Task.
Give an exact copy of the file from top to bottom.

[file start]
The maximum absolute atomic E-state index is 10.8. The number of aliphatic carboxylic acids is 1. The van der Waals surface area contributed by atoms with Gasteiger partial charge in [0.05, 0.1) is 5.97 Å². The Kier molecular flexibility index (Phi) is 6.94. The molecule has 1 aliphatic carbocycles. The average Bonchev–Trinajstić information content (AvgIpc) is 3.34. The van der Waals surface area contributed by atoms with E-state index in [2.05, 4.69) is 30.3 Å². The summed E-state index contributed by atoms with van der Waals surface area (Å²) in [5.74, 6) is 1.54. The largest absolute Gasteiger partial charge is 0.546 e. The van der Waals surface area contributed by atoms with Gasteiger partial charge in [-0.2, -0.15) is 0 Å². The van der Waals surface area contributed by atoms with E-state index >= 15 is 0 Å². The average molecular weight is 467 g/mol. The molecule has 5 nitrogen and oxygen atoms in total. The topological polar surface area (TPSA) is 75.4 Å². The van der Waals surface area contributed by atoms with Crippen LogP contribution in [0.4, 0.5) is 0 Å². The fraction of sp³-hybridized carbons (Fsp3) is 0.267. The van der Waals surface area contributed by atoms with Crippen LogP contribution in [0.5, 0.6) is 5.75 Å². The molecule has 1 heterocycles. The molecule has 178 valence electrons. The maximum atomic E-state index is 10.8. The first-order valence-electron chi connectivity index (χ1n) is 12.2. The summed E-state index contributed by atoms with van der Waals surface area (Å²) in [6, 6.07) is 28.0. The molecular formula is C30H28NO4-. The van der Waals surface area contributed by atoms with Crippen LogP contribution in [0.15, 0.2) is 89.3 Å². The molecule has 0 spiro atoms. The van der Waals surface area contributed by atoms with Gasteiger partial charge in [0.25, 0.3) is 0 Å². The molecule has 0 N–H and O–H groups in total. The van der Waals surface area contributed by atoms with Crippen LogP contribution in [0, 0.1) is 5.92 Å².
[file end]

The maximum absolute atomic E-state index is 10.8. The number of aliphatic carboxylic acids is 1. The van der Waals surface area contributed by atoms with Gasteiger partial charge in [0.05, 0.1) is 5.97 Å². The Kier molecular flexibility index (Phi) is 6.94. The molecule has 1 aliphatic carbocycles. The average Bonchev–Trinajstić information content (AvgIpc) is 3.34. The van der Waals surface area contributed by atoms with E-state index in [2.05, 4.69) is 30.3 Å². The summed E-state index contributed by atoms with van der Waals surface area (Å²) in [5.74, 6) is 1.54. The largest absolute Gasteiger partial charge is 0.546 e. The van der Waals surface area contributed by atoms with Gasteiger partial charge in [-0.2, -0.15) is 0 Å². The van der Waals surface area contributed by atoms with E-state index >= 15 is 0 Å². The average molecular weight is 467 g/mol. The molecule has 5 nitrogen and oxygen atoms in total. The topological polar surface area (TPSA) is 75.4 Å². The van der Waals surface area contributed by atoms with Crippen LogP contribution in [0.4, 0.5) is 0 Å². The fraction of sp³-hybridized carbons (Fsp3) is 0.267. The van der Waals surface area contributed by atoms with Crippen LogP contribution in [0.5, 0.6) is 5.75 Å². The molecule has 1 heterocycles. The molecule has 178 valence electrons. The maximum atomic E-state index is 10.8. The first-order valence-electron chi connectivity index (χ1n) is 12.2. The summed E-state index contributed by atoms with van der Waals surface area (Å²) in [6, 6.07) is 28.0. The molecular formula is C30H28NO4-. The van der Waals surface area contributed by atoms with Crippen LogP contribution in [0.15, 0.2) is 89.3 Å². The molecule has 0 spiro atoms. The van der Waals surface area contributed by atoms with Gasteiger partial charge in [0.25, 0.3) is 0 Å². The molecule has 0 N–H and O–H groups in total. The van der Waals surface area contributed by atoms with Crippen LogP contribution in [0, 0.1) is 5.92 Å².